1st Edition

Global Political Economy in the Information Age
Power and Inequality

ISBN 9780415384070
Published December 14, 2006 by Routledge
208 Pages

USD $68.95

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Book Description

Introduction: 20th-21st century imaginings and realities  Section 1: Time/Space Frameworks  1. States and Markets: understanding geospatial time 2. Virtual Realities: exploring sociospatiality  3. The Political Economy of Time: historical time, speed and mobility Section 2: Borders and Inequality  4. Transcendence and Communication  5. Inequality as Driver  6. Embedding Patriarchy: feminism and inequality in the Internet era  Section 3: Technofutures and Power  7. Complex Hegemony in the 21st Century: power and inequality  Conclusion

Table of Contents

Introduction: 20th-21st Century Imaginings and Realities  Section 1: Time/Space Frameworks  1. States and Markets: Understanding Geospatial Time 2. Virtual Realities: Exploring Sociospatiality  3. The Political Economy of Time: Historical Time, Speed and Mobility  Section 2: Borders and Inequality  4. Transcendence and Communication  5. Inequality as Driver  6. Embedding Patriarchy: Feminism and Inequality in the Internet Era  Section 3: Technofutures and Power  7. Complex Hegemony in the 21st Century: Power and Inequality  Conclusion

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This volume is an insightful, fresh and broad-ranging evaluation of the conceptual challenges of globalization and the new information era.

We are living in an unparalleled era of globalization; a world of Internet connectivity and emerging markets in which borders are becoming ever more permeable and trade increasingly global. From technology and change to knowledge and power, this book examines how established theoretical traditions of international relations and global political economy are shifting in the information age. Written from a critical perspective, it analyzes how information and technology are becoming of greater structural relevance to our understanding of globalization. By addressing the linkages between these two together with current socio-economic developments, Gillian Youngs argues that technology is one of the key ways in which we can study how power is attained and maintained in global political economy. This volume is divided into three sections:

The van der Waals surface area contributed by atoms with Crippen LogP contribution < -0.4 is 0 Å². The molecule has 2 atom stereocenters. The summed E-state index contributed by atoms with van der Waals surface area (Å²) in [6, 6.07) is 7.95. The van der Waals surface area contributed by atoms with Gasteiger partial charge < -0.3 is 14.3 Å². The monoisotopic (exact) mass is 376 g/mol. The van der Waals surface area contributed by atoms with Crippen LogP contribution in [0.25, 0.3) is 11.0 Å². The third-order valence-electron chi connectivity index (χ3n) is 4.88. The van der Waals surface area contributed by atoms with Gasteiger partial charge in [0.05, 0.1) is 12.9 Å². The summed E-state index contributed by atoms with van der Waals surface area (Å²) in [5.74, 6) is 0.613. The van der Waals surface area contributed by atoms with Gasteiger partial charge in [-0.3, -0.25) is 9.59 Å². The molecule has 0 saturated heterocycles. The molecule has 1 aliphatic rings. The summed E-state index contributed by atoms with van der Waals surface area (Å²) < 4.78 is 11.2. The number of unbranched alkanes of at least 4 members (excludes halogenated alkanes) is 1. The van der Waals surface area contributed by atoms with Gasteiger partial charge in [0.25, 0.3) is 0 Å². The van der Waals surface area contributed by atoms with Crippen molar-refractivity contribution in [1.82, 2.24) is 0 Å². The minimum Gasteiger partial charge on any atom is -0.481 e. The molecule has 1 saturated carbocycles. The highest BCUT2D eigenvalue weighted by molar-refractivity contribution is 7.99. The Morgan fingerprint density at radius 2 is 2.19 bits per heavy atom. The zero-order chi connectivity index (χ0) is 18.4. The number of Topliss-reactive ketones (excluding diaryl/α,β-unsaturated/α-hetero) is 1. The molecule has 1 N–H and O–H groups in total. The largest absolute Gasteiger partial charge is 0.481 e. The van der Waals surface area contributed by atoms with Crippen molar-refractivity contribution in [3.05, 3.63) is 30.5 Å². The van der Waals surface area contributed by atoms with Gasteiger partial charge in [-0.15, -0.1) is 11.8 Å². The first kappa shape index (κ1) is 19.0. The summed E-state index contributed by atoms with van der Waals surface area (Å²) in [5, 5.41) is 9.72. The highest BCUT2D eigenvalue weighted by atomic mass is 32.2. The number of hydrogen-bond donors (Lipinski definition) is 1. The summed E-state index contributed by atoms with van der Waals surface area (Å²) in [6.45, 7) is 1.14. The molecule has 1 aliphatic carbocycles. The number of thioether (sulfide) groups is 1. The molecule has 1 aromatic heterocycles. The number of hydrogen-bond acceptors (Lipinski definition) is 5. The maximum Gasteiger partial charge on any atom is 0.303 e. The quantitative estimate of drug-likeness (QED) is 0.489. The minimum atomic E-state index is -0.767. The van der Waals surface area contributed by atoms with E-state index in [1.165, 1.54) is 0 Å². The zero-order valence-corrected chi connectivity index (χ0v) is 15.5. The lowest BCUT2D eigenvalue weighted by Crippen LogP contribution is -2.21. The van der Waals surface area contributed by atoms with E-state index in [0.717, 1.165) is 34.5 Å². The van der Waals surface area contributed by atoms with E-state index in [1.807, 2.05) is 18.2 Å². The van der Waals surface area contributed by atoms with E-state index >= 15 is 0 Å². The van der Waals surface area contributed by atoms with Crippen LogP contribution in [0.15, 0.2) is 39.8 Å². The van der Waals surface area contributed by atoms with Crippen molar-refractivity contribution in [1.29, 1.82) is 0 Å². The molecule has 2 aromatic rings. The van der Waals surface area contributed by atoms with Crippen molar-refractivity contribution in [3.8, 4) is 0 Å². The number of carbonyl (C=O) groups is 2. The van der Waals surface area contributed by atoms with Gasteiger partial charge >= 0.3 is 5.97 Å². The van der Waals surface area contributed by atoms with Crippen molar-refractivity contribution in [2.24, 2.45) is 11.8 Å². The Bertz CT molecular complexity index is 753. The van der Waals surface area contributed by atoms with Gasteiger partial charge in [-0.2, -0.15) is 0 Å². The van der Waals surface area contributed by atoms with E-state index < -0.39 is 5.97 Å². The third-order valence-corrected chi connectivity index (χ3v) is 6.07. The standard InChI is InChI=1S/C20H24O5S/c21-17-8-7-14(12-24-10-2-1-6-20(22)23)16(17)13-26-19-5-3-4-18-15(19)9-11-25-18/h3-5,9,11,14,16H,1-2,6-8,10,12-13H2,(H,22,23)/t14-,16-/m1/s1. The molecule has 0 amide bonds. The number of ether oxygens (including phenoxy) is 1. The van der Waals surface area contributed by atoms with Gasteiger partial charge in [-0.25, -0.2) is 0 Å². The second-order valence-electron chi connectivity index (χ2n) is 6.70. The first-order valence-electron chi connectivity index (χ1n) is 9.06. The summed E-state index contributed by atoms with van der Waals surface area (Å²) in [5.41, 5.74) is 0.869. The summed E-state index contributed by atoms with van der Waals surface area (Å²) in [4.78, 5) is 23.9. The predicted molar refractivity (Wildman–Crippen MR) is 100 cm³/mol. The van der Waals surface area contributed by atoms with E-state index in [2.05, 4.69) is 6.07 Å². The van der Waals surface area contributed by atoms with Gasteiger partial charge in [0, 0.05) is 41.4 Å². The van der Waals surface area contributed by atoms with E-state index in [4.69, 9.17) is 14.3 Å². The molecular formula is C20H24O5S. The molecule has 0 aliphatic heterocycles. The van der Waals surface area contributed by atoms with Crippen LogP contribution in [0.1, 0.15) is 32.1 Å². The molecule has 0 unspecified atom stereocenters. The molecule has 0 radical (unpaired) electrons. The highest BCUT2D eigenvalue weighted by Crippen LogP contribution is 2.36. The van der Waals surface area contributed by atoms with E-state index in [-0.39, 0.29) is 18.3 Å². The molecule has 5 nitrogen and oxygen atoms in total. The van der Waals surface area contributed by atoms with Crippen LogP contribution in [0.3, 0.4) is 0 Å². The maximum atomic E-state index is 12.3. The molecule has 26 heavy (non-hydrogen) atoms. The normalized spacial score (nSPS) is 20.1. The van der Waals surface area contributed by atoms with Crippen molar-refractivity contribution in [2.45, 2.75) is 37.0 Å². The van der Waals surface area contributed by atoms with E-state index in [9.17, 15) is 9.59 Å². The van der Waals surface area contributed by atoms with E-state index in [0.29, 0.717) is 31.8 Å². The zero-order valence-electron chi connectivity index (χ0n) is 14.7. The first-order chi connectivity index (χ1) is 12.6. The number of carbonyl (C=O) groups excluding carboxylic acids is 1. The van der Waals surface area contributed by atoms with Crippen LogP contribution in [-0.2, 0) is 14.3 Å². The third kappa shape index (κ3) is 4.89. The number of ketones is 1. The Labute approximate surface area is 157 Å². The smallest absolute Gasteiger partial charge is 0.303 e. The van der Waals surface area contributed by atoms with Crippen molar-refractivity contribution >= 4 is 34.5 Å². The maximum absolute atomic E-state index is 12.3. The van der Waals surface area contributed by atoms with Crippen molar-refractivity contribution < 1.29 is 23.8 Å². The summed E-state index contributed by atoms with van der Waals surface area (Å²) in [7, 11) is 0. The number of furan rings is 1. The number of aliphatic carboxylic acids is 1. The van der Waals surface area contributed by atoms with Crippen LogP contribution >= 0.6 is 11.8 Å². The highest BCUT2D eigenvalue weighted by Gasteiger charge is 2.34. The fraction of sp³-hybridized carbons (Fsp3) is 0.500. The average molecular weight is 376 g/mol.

• time/space frameworks
  • borders and inequality
  • technofutures and power.

Global Political Economy in the Information Age will be of interest to students and scholars of international political economy, global governance, Internet politics, international economics, and politics and international relations in general.


Youngs is the Susan Strange for the new century.  Craig N. Murphy, Wellesley College, USA

Youngs merges expertise in media, communications and global political economy to produce one of the most informed, insightful and accessible accounts to date of power and inequality in the Information Age. With a wealth of knowledge and a gentle hand, Youngs puts us on alert, spurs critical thinking, and points us forward. This fresh, engaging account deserves the widest possible audience. Spike Peterson, University of Arizona, USA

In this original and timely contribution, Gillian Youngs offers new insights into the increasingly complex, mediated sphere of the global political economy. In the process she challenges us rethink the nature and forms of contemporary global power and inequalities.  John Tomlinson, Nottingham Trent University, UK

"Youngs’s book is immensely ambitious, covering huge areas in order to embed a discussion of technology within major economic and political shifts in international relations. In her discussions she goes to the heart of ongoing tensions within the technological determinism of our modern information society, deconstructing the human-technology interface (with some discussion of genetics and nanotechnologies [45]). In looking at power and inequality, she brings together a diverse set of literature, from feminist critiques of the economy, gender and development, and science and technology to transnational debates on United Nations’ indexes, poverty, and welfare." - Wendy Harcourt, Signs: Journal of Women in Culture and Society (Autumn 2008)